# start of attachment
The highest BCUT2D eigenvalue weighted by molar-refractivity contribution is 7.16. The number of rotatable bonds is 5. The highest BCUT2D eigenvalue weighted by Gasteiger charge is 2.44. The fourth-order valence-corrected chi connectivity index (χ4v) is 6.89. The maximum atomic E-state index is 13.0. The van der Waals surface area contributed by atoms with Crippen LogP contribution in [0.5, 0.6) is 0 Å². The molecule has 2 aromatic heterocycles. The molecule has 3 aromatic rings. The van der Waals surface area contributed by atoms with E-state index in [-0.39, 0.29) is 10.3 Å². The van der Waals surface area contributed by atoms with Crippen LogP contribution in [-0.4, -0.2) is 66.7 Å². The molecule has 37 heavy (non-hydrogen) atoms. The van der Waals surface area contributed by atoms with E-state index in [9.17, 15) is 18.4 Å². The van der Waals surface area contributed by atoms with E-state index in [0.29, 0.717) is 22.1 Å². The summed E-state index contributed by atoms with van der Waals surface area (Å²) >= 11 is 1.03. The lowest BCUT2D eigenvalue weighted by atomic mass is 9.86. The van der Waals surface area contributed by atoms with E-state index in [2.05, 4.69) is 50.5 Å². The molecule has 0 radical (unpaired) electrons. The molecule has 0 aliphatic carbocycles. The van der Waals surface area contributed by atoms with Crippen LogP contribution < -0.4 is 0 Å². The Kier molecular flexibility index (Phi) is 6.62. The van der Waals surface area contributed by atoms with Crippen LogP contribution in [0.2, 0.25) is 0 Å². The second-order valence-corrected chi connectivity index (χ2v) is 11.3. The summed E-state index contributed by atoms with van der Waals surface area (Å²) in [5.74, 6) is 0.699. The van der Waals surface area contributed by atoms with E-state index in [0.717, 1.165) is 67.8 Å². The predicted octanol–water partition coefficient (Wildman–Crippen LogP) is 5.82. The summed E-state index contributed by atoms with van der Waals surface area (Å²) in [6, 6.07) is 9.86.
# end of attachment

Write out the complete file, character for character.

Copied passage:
The highest BCUT2D eigenvalue weighted by molar-refractivity contribution is 7.16. The number of rotatable bonds is 5. The highest BCUT2D eigenvalue weighted by Gasteiger charge is 2.44. The fourth-order valence-corrected chi connectivity index (χ4v) is 6.89. The maximum atomic E-state index is 13.0. The van der Waals surface area contributed by atoms with Crippen LogP contribution in [0.5, 0.6) is 0 Å². The molecule has 2 aromatic heterocycles. The molecule has 3 aromatic rings. The van der Waals surface area contributed by atoms with E-state index in [-0.39, 0.29) is 10.3 Å². The van der Waals surface area contributed by atoms with Crippen LogP contribution in [-0.4, -0.2) is 66.7 Å². The molecule has 37 heavy (non-hydrogen) atoms. The van der Waals surface area contributed by atoms with E-state index in [9.17, 15) is 18.4 Å². The van der Waals surface area contributed by atoms with E-state index in [0.29, 0.717) is 22.1 Å². The summed E-state index contributed by atoms with van der Waals surface area (Å²) >= 11 is 1.03. The lowest BCUT2D eigenvalue weighted by atomic mass is 9.86. The van der Waals surface area contributed by atoms with E-state index in [2.05, 4.69) is 50.5 Å². The molecule has 0 radical (unpaired) electrons. The molecule has 0 aliphatic carbocycles. The van der Waals surface area contributed by atoms with Crippen LogP contribution < -0.4 is 0 Å². The Kier molecular flexibility index (Phi) is 6.62. The van der Waals surface area contributed by atoms with Crippen LogP contribution in [0.2, 0.25) is 0 Å². The second-order valence-corrected chi connectivity index (χ2v) is 11.3. The summed E-state index contributed by atoms with van der Waals surface area (Å²) in [5.74, 6) is 0.699. The van der Waals surface area contributed by atoms with E-state index in [0.717, 1.165) is 67.8 Å². The predicted octanol–water partition coefficient (Wildman–Crippen LogP) is 5.82. The summed E-state index contributed by atoms with van der Waals surface area (Å²) in [6, 6.07) is 9.86.